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Court of Appeal defines meaning of ‘unfavourable treatment’ arising from disability

Makbool Javaid
performance

In Williams v The Trustees of Swansea University Pension & Assurance Scheme and another, the Court of Appeal held that an employee had not suffered unfavourable treatment arising from his disability when his ill-health retirement pension was based on the lower salary he received as a result of a reasonable adjustment to reduce his hours. The CA rejected Williams’ argument that his pension should have been calculated using his previous full-time salary. Unfavourable treatment cannot occur where a disabled person has the advantage of an ill-health retirement pension, but that advantage could have been greater had the disability arisen earlier. The CA confirmed that ‘unfavourable treatment’ means placing a hurdle in front of, or creating a particular difficulty for, or disadvantaging a person because of something which arises in consequence of their disability.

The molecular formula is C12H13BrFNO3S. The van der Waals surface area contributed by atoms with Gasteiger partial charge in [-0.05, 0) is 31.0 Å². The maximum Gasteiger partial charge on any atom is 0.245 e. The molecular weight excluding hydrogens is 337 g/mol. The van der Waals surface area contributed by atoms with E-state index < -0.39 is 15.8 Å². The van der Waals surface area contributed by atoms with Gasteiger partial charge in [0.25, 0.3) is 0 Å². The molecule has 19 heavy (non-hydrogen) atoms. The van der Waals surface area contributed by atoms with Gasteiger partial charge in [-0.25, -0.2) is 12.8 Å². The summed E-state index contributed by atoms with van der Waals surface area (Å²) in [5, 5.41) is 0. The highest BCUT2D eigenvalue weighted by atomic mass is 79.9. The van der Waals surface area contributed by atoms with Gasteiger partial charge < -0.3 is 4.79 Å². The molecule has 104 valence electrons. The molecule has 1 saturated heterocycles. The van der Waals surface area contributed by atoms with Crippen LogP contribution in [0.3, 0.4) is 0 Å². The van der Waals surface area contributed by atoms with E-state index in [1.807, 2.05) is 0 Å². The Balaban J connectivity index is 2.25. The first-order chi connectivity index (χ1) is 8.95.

This update provides summary information and comment on the subject areas covered. Where employment tribunal and appellate court cases are reported, the information does not set out all of the facts, the legal arguments presented and the judgments made in every aspect of the case. Click on the links to access full details. If no link is provided, contact us for more information.  Employment law is subject to constant change either by statute or by interpretation by the courts. While every care has been taken in compiling this information, SM&B cannot be held responsible for any errors or omissions. Specialist legal advice must be taken on any legal issues that may arise before embarking upon any formal course of action.

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